Harmonia Early Music

Savall in Istanbul

This week, should we call it Istanbul or Constantinople?

The Hagia Sophia in Instabul. It was built as a Greek Orthodox Church, converted to a mosque in 1453 and now serves as a museum.

Photo: Mediocrity

The Hagia Sophia in Istanbul. It was built as a Greek Orthodox Church, converted to a mosque in 1453 and now serves as a museum.

The phrase “La sublime porte” refers not only to the title of a recent release by Jordi Savall and Hesperion XXI, but also to the historical Ottoman court held by the sultan and his Grand Vizier. During the sixteenth century, the Turkish city Istanbul served as a destination for foreign diplomats to the Ottoman Empire, and artists of every kind. The rule of Suleyman the Magnificent during the sixteenth century brought about the height of the Ottoman Empire in its internal stability, the expanse of its borders, and the variety of its music.

We’ll hear a makam from the CD La Sublime Porte on the Alia Vox label.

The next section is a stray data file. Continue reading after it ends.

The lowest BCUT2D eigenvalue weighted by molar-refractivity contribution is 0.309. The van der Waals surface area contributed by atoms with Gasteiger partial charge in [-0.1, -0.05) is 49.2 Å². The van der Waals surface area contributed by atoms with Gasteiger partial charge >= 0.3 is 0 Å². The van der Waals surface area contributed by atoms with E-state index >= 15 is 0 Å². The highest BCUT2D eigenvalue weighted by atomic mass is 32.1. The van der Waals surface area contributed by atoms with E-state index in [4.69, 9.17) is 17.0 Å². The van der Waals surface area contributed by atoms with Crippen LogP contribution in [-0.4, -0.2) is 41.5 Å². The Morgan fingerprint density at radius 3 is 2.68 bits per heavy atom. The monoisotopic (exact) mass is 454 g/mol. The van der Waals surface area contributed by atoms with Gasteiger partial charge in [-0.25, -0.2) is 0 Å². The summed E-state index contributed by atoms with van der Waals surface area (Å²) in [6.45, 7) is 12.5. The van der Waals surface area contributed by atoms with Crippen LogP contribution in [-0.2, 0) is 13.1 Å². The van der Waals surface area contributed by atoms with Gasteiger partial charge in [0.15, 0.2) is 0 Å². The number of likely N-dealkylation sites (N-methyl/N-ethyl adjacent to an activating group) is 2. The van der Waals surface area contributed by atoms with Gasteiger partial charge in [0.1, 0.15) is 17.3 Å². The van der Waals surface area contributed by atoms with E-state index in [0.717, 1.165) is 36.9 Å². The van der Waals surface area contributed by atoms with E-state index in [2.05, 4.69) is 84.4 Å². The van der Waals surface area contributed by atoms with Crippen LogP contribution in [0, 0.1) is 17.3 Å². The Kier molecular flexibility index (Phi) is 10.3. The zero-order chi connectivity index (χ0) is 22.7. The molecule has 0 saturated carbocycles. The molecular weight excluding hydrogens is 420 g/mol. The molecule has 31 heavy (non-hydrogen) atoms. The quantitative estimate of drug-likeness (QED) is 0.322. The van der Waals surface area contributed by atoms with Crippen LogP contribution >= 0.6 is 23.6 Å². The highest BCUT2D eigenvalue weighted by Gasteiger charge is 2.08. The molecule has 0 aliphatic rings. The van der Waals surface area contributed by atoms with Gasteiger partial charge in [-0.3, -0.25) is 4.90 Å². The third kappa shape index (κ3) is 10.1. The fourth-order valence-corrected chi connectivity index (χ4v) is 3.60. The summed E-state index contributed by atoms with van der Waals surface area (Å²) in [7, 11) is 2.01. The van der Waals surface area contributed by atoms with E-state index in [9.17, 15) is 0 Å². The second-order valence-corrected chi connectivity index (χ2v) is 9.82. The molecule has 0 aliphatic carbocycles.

La Sublime Porte - Voix d'Istanbul 1430 - 1750
Hesperion XXI / Jordi Savall / Montserrat Figueras
Buy from Amazon »
album cover

La Sublime Porte - Voix d'Istanbul 1430 - 1750
Hesperion XXI / Jordi Savall / Montserrat Figueras
Buy from Amazon »
album cover
Anna Pranger

Anna Pranger moved to Bloomington in 2009 to pursue a degree in music librarianship. Before this, she worked on a degree in music history at the College-Conservatory of Music in Cincinnati, Ohio. She serves as both an assistant producer for Harmonia and the Music Library Assistant for WFIU.

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